The construction of a natural gas pipeline from southern Texas to central Mexico for state-owned oil company Petroleos Mexicanos, or Pemex, will allow gas imports from the U.S. to triple, to around 3BCF per day by 2015 to meet increasing demand by industry for the relatively cheap fuel, a Pemex official said Wednesday. Alejandro Martinez Sibaja, the director of Pemex’s gas division, said in an interview that Mexican industry is currently hampered by its reliance on more expensive fuels because of the lack of pipeline capacity for natural gas from across the border.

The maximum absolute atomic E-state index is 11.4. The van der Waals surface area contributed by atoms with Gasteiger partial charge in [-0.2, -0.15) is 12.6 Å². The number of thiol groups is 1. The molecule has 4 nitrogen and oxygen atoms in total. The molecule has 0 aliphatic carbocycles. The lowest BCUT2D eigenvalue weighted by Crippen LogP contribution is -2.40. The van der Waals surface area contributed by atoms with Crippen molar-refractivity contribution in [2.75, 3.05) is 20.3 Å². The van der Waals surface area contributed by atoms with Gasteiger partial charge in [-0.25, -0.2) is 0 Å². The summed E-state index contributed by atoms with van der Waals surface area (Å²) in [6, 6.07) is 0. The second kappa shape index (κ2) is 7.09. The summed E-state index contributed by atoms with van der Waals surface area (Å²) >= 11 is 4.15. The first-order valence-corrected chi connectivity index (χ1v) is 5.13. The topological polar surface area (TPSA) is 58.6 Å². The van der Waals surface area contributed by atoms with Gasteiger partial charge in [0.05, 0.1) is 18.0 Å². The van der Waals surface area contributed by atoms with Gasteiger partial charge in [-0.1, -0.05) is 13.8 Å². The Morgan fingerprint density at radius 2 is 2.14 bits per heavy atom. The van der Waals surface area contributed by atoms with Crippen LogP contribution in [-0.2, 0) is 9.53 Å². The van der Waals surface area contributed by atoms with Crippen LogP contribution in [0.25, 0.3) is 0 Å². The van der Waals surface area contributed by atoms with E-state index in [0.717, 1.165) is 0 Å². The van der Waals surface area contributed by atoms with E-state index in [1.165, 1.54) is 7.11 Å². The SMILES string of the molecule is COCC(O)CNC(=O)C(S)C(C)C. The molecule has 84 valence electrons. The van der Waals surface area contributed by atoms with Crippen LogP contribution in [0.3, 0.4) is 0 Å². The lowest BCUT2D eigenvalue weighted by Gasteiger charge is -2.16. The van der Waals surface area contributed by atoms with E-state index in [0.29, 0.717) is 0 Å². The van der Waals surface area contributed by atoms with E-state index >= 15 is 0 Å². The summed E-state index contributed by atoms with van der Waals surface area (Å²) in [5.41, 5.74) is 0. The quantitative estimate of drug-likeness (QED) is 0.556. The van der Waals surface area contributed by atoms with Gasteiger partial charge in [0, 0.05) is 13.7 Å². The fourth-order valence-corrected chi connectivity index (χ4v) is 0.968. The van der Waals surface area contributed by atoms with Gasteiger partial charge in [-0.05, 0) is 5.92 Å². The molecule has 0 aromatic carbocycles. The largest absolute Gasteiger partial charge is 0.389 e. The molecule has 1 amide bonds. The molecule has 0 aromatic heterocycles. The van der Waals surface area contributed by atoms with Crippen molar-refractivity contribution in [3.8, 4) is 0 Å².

“The lack of gas means that our industries are having to burn fuel oil, which is currently about three times as expensive as natural gas,” Martinez said. The gas supply problem is expected to be alleviated with the Los Ramones project, a pipeline that will carry gas from southern Texas to the central Mexican state of Guanajuato, which is a hub for the Mexican auto industry. Pemex plans to release bidding rules next week for the longest part of the pipeline, a 740-kilometer (460-mile) stretch from Nuevo Leon to Guanajuato. Martinez said the estimated cost of section of the pipeline being tendered is about USD 1.8B. The first two sections of the pipeline have already been assigned. The 200km section from the Agua Dulce gas hub in Texas to the Mexican border will require an investment of about USD 800M, and the 114km section from the border to the Ramones gas hub in Nuevo Leon state will cost about USD 600M, he said.